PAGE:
Maite Alberdi's sensitive, good-humored study of Down's Syndrome adults expresses anger against the system with a light touch.
Film title translations may vary considerably from region to region, but rarely do they contradict each other entirely. Branded “The Grown-Ups” for the international festival circuit, Chilean documentarian Maite Alberdi’s third feature goes by “Los niños” (“The Children”) on its home turf. Either way, the title is laced with irony, since this gently stirring, empathetic study of middle-aged students at a school for Down’s Syndrome children shows them to be stuck in a tragic state of limbo: Mature enough to want the pressures and privileges of independent adulthood, yet emotionally and financially ill-equipped to pursue them alone, they’re ultimately failed by a system that treats them as homogeneously disabled. Though Alberdi’s short, audience-friendly film offers plenty of sweetness and light observational humor, the sad anger of its message still burns through; international distribution, particularly on VOD platforms, is quite feasible.
“Who are we? Conscious adults,” the film’s four principal subjects recite as a constant mantra at the group therapy sessions arranged for them by the school — a statement of defiance that, however kindly encouraged by their supervisors, only they appear to fully believe. Aided by the clean, no-nonsense clarity of Menno Boerema and Juan Eduardo Murillo’s editing, “The Grown-Ups” works swiftly to differentiate between the strong individuals in this quartet, who spend most of their time training and working in the school’s catering department — yet not toward any identified qualification or reward.
The most immediately charismatic of the four is Anita, a bright, self-confident woman yearning to begin a new life free of her parents’ constant, unyielding guardianship and the numbing routine of the kitchen — strictures which, however well-intended, are beginning to have an effect more oppressive than protective. Her exasperation is emboldened into vocal self-assertion by an increasingly tender romance with the gentlemanly Andres, a fellow Down’s Syndrome classmate who appears to understand her emotional needs better than her elders; together, they dream of marrying and raising a family. (Through adoption, Anita is quick to clarify, explaining that she is past menopause; that she recognizes such practicalities amid otherwise far-fetched idealism is illustrative of her unusual, intermediate stage of personal development.) Together, the two plan their wedding with poignant excitement, even going so far as to shop for rings, with a critical legal cloud hanging over them: In Chile, adults are forbidden from marrying if they are judged to have the mental maturity of a minor.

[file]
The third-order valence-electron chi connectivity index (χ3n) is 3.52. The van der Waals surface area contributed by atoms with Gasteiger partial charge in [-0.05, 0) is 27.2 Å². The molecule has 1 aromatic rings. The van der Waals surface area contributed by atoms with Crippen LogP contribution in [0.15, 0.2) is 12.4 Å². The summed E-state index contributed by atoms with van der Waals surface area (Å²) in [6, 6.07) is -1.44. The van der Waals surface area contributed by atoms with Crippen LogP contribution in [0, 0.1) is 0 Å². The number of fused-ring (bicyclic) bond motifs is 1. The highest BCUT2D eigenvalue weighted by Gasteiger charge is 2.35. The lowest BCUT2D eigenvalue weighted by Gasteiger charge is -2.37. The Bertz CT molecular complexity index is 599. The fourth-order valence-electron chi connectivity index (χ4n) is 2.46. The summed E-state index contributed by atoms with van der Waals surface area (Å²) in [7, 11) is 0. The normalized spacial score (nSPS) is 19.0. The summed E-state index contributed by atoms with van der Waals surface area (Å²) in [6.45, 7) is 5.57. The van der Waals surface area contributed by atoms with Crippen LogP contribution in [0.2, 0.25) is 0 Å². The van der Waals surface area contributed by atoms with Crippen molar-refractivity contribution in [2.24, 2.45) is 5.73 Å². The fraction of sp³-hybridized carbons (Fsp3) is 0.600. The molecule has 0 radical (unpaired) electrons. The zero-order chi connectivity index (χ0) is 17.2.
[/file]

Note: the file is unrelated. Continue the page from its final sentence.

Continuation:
Who gets to make that call, and by what criteria, is the question Alberdi invites audiences to consider, or reconsider: The longer we spend in the company of these people, the clearer it seems that they should be treated on a case-by-case basis. Anita and Andres, for example, are more high-functioning and less outwardly child-like than Rita, an endearingly exuberant but fragile 45-year-old with a limited mastery of physical boundaries and a penchant for Barbie dolls. At more or less the opposite end of the spectrum is the sensible, studious Ricardo, voted the group’s class president, who holds a part-time job as a carer at an old-age home and is eager to save money for a self-sufficient future. The disparity between his needs in the latter department and his pocket-money income, once revealed, is heartbreaking; among other matters, the film tacitly calls for employment reform for those with learning difficulties.
As the dominant arc of Andres and Anita’s relationship hits complications beyond their control, “The Grown-Ups” veers into outright tear-jerker territory, though not at the expense of its emotional authenticity. Several intimate or wholly joyous set-pieces — the chaste lovers’ first bedroom encounter, for example, or a surprise birthday-cake dance routine — both brighten the tone and, more crucially, give the subjects added nuance and definition. They are finally treated as equal, many-shaded personalities, not just passive, victimized case studies. Pablo Valdes’s airy, unobstrusive lensing often counters their darker mood swings with the pastel party-balloon shades that dominate their environment, visually emphasizing a world that tries to mollify their anger. Perhaps Miguel Miranda and Jose Miguel Tabar’s perkily whimsical score was similarly intended, yet it’s the film’s chief misstep, with tip-toeing piano strains that risk infantilizing these grown-ups along with everyone else around them.